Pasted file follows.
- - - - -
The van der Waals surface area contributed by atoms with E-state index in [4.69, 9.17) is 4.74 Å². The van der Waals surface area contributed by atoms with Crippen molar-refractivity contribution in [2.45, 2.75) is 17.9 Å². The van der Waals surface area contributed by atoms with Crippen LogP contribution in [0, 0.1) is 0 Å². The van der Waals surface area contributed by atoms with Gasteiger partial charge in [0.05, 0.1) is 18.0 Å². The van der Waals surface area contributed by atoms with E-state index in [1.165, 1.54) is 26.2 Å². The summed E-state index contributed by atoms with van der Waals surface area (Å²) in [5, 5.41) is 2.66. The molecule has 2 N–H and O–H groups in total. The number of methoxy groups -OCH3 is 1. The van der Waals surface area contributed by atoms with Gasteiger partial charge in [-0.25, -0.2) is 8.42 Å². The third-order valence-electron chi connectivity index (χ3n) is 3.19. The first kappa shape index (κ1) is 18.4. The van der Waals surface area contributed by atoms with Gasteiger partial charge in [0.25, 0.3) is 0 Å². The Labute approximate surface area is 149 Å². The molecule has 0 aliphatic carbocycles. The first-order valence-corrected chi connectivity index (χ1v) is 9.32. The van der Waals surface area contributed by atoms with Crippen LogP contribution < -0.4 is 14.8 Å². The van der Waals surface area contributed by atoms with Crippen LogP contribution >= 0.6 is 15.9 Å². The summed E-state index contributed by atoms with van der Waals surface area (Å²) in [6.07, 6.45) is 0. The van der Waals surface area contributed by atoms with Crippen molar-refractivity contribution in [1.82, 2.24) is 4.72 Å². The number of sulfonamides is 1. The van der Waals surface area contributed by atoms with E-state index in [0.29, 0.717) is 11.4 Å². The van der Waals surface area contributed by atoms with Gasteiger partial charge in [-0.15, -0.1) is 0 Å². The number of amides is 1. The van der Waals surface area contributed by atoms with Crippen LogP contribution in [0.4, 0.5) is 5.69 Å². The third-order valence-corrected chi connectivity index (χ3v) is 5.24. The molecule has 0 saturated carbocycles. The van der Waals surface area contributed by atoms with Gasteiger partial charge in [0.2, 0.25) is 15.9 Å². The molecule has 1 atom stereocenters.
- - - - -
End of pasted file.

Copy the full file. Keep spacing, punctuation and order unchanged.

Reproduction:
The van der Waals surface area contributed by atoms with E-state index in [4.69, 9.17) is 4.74 Å². The van der Waals surface area contributed by atoms with Crippen molar-refractivity contribution in [2.45, 2.75) is 17.9 Å². The van der Waals surface area contributed by atoms with Crippen LogP contribution in [0, 0.1) is 0 Å². The van der Waals surface area contributed by atoms with Gasteiger partial charge in [0.05, 0.1) is 18.0 Å². The van der Waals surface area contributed by atoms with E-state index in [1.165, 1.54) is 26.2 Å². The summed E-state index contributed by atoms with van der Waals surface area (Å²) in [5, 5.41) is 2.66. The molecule has 2 N–H and O–H groups in total. The number of methoxy groups -OCH3 is 1. The van der Waals surface area contributed by atoms with Gasteiger partial charge in [-0.25, -0.2) is 8.42 Å². The third-order valence-electron chi connectivity index (χ3n) is 3.19. The first kappa shape index (κ1) is 18.4. The van der Waals surface area contributed by atoms with Gasteiger partial charge in [0.25, 0.3) is 0 Å². The Labute approximate surface area is 149 Å². The molecule has 0 aliphatic carbocycles. The first-order valence-corrected chi connectivity index (χ1v) is 9.32. The van der Waals surface area contributed by atoms with Crippen LogP contribution < -0.4 is 14.8 Å². The van der Waals surface area contributed by atoms with Crippen LogP contribution >= 0.6 is 15.9 Å². The summed E-state index contributed by atoms with van der Waals surface area (Å²) in [6.07, 6.45) is 0. The van der Waals surface area contributed by atoms with Crippen molar-refractivity contribution in [1.82, 2.24) is 4.72 Å². The number of sulfonamides is 1. The van der Waals surface area contributed by atoms with E-state index in [0.29, 0.717) is 11.4 Å². The van der Waals surface area contributed by atoms with Gasteiger partial charge in [-0.15, -0.1) is 0 Å². The number of amides is 1. The van der Waals surface area contributed by atoms with Crippen LogP contribution in [0.4, 0.5) is 5.69 Å². The third-order valence-corrected chi connectivity index (χ3v) is 5.24. The molecule has 0 saturated carbocycles. The van der Waals surface area contributed by atoms with Gasteiger partial charge in [0.2, 0.25) is 15.9 Å². The molecule has 1 atom stereocenters.